Over the years she grew less confident and more timid. She was raped by a boyfriend, abused by another and constantly found herself only in relationships where she was little more than a plaque to her partner. I helped where I could but she withdrew signficantly over time. She started to self-harm, drink excessively and other things that numbed her pain. It killed me to see, but it was impossible to break when I lived miles away and she kept going home to an environment that wasn't safe and detrimental to her health.

One day at 9:37pm I received a text message. I'll never forget the words:

I'm scared. I'm alone. I've messed up. I don't know what to do :( help.

She didn't reply to the next one and I knew this wasn't a joke. I threw myself down the stairs and into the car and drove as fast as I could to where she was staying. No answer on the front door, so I hopped the fence and ran to the back which was open. I called out her name, nothing. I ran upstairs and I saw it. Red drips on the landing, red smears on the walls. I went into the bathroom and crumpled on there she was. Unnaturally white, blood everywhere and crumpled on the floor. I took off my shirt and jumper and did what I could to wrap her arms and stem the flow but I knew fucking zero about first aid. I held her, I screamed out into the street, I softly brushed her hair as she faded slumped against me, waiting for the ambulance. I couldn't save her.

I adored her. I still do. She would have been 30 like me this year, and she would have been the most amazing woman. She would have been the most loving mother, and she could have done so much good for the world.

She can't though, and it tears through me. I know that many people she reached out to for help didn't take it seriously, and I had to stand next to many at the funeral. She was mocked for it, she was called weak and an attention seeker. She was none of them.

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Trigger warnings: depression, suicide, suicidal thoughts, sexual abuse, rape, detailing of wounds.
---------

So I literally beg of anyone to never hand-wave people that are coming out as being suicidal. Berid yourself of any personal bar of "seriousness" that a person has to hit before you take suggestions of suicide seriously, and make sure that every single one of your friends knows that you're there for them. Not in an unspoken way, say that shit to them. Tell them that if they ever feel down that you're there to talk to, regardless of how small or large it might be.

Suicide is still such a hush-subject that people – myself included – still can't openly talk about it even when we're not considering it, because of the baggage it brings. I can't tell anyone in my life chunks of the above currently. It would scare them, because they don't understand mental illness and have thankfully never suffered from it. Today I have to tone down the depression I experienced for the comfort of others, as were I to tell anyone close to me the knowledge that I once very much considered ending my life would apply a veneer instabilty that is neither accurate nor warranted.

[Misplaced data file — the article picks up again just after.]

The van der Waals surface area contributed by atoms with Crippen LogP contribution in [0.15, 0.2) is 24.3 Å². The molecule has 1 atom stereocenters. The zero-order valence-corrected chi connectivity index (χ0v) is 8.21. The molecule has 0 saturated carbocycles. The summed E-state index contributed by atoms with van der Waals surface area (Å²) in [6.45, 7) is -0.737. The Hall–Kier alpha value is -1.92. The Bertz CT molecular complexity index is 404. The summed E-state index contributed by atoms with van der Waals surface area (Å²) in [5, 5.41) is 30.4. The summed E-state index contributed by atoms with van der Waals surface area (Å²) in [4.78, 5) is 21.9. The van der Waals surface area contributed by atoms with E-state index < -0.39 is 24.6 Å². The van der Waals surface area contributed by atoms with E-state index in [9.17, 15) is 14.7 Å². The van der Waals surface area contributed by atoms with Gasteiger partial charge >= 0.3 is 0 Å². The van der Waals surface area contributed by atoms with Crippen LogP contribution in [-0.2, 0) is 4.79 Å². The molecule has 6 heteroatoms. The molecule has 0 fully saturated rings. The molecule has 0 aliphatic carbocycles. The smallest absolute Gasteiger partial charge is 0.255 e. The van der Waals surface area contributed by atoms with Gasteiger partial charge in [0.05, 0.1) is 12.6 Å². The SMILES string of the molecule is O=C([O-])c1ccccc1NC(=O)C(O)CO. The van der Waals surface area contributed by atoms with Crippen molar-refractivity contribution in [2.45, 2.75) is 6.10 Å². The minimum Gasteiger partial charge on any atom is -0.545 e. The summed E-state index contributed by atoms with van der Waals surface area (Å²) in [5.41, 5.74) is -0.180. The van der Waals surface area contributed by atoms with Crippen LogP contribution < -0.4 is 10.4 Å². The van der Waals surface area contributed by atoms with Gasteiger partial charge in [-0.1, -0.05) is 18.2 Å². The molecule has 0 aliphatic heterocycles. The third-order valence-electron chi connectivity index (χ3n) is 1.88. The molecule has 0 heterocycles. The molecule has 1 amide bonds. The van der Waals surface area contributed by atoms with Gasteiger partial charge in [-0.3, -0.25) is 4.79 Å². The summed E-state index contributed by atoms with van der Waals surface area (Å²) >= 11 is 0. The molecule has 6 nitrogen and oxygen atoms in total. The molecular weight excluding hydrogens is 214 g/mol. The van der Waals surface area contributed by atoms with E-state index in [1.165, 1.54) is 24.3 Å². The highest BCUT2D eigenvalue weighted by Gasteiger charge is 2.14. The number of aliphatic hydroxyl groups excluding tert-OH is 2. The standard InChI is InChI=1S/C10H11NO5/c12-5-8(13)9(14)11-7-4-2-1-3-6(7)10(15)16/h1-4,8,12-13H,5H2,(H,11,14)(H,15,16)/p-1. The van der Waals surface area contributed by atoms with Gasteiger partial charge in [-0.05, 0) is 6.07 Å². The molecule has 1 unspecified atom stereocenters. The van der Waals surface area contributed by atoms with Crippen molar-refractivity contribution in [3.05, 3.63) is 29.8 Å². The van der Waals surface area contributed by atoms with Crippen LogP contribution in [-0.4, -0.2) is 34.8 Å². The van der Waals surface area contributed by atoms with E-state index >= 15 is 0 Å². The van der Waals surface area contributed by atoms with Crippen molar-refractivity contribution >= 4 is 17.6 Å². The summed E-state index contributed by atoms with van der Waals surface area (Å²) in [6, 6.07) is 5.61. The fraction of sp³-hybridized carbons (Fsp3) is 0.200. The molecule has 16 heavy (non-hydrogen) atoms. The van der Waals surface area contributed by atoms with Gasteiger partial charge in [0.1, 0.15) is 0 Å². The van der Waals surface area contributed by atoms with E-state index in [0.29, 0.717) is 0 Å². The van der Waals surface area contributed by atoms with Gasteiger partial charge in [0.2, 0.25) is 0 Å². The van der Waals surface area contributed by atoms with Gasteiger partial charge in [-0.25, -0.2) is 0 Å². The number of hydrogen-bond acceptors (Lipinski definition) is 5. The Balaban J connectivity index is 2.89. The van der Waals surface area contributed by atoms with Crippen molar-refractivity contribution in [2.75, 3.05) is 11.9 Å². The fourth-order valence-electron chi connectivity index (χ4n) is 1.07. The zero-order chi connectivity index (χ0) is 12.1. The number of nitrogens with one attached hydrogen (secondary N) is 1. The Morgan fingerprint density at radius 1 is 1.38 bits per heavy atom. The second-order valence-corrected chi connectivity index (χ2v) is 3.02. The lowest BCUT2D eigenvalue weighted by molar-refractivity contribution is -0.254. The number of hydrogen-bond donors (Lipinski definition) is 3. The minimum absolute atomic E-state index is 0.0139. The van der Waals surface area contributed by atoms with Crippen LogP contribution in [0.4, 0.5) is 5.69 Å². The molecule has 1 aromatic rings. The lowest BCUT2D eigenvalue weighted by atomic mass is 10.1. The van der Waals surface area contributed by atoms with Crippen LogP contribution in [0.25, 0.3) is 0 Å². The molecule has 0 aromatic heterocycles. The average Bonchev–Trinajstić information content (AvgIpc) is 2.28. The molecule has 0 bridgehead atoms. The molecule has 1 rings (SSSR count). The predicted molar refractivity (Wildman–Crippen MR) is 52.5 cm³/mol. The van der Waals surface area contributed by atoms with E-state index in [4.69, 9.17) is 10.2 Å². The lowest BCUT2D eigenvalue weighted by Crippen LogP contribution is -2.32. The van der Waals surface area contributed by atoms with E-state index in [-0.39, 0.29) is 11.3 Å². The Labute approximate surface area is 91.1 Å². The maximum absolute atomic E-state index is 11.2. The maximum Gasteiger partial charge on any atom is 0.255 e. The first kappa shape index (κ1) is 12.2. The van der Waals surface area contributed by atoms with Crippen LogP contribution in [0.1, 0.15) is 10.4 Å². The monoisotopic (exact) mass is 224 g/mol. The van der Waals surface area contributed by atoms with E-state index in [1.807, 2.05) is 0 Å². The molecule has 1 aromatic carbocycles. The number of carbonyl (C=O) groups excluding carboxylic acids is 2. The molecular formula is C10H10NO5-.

This is not healthy. We must become much, much more accepting of suicide as a topic of conversation and as something people deal with. Otherwise we're all awkward on it until another person dies, and that's a horrific way to keep a conversation active. People need to start challenging their own preconceptions about it, need to start realising that suicidal people are people and that in each case you have an opportunity to help and an opportunity to harm.

It doesn't matter if it's a mocking comment on a forum that another depressed user might read or otherwise, it has an impact. It affects the way we, as a whole, treat suicide and it affects the avenues of help people have to survive using. If you find yourself willing to gamble over the life and death of people in misery, purely to throw a meme or a joke in, then you seriously need to reflect on that for a bit.
 

Monkey DTT

Avenger
Oct 28, 2017
1,812
USA West Virginia
Incandenza that sucks about your therapist, I think giving it time and being patient is a good thing but it's been six months and if that relationship isn't working for you it's not working for you. It definitely is really tough to change therapists but my experience is that it's totally worth it. I just changed therapists recently after spending a long time trying to get what I needed with my old therapist, and I'm just making so much more progress with my new therapist, it's challenging but also really great. I actually leave sessions with my new therapist feeling way, way better about myself, which isn't something I've always had.